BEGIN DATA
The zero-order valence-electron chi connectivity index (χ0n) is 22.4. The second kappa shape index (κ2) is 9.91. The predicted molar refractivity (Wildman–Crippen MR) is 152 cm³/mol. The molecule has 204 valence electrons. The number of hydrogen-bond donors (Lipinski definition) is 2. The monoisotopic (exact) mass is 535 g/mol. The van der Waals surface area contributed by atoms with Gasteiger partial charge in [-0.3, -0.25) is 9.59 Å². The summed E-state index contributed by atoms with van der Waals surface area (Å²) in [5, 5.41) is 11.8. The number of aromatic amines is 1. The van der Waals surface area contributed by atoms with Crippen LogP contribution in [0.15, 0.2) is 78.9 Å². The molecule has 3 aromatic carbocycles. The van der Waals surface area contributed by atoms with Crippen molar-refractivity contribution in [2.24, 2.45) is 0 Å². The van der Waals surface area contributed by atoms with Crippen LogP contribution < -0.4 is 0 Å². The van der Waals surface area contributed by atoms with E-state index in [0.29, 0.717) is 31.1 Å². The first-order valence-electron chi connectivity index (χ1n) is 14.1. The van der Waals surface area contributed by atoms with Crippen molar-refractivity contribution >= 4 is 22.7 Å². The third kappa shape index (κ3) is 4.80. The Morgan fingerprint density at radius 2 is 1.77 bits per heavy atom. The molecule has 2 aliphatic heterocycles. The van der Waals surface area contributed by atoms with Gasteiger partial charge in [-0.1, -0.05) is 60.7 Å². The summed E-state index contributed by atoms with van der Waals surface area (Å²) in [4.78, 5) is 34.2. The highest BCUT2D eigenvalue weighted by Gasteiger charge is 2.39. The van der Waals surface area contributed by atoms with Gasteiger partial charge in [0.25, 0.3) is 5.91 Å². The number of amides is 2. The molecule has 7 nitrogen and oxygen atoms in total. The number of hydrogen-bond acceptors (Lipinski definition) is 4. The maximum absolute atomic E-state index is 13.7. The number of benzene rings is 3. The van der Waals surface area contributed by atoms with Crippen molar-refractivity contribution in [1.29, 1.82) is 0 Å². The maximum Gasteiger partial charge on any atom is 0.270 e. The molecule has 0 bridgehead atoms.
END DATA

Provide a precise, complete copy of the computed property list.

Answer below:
The zero-order valence-electron chi connectivity index (χ0n) is 22.4. The second kappa shape index (κ2) is 9.91. The predicted molar refractivity (Wildman–Crippen MR) is 152 cm³/mol. The molecule has 204 valence electrons. The number of hydrogen-bond donors (Lipinski definition) is 2. The monoisotopic (exact) mass is 535 g/mol. The van der Waals surface area contributed by atoms with Gasteiger partial charge in [-0.3, -0.25) is 9.59 Å². The summed E-state index contributed by atoms with van der Waals surface area (Å²) in [5, 5.41) is 11.8. The number of aromatic amines is 1. The van der Waals surface area contributed by atoms with Crippen LogP contribution in [0.15, 0.2) is 78.9 Å². The molecule has 3 aromatic carbocycles. The van der Waals surface area contributed by atoms with Crippen molar-refractivity contribution in [2.24, 2.45) is 0 Å². The van der Waals surface area contributed by atoms with Crippen LogP contribution < -0.4 is 0 Å². The van der Waals surface area contributed by atoms with E-state index in [0.29, 0.717) is 31.1 Å². The first-order valence-electron chi connectivity index (χ1n) is 14.1. The van der Waals surface area contributed by atoms with Crippen molar-refractivity contribution >= 4 is 22.7 Å². The third kappa shape index (κ3) is 4.80. The Morgan fingerprint density at radius 2 is 1.77 bits per heavy atom. The molecule has 2 aliphatic heterocycles. The van der Waals surface area contributed by atoms with Gasteiger partial charge in [-0.1, -0.05) is 60.7 Å². The summed E-state index contributed by atoms with van der Waals surface area (Å²) in [4.78, 5) is 34.2. The highest BCUT2D eigenvalue weighted by Gasteiger charge is 2.39. The van der Waals surface area contributed by atoms with Gasteiger partial charge in [0.25, 0.3) is 5.91 Å². The number of amides is 2. The molecule has 7 nitrogen and oxygen atoms in total. The number of hydrogen-bond acceptors (Lipinski definition) is 4. The maximum absolute atomic E-state index is 13.7. The number of benzene rings is 3. The van der Waals surface area contributed by atoms with Crippen molar-refractivity contribution in [1.29, 1.82) is 0 Å². The maximum Gasteiger partial charge on any atom is 0.270 e. The molecule has 0 bridgehead atoms.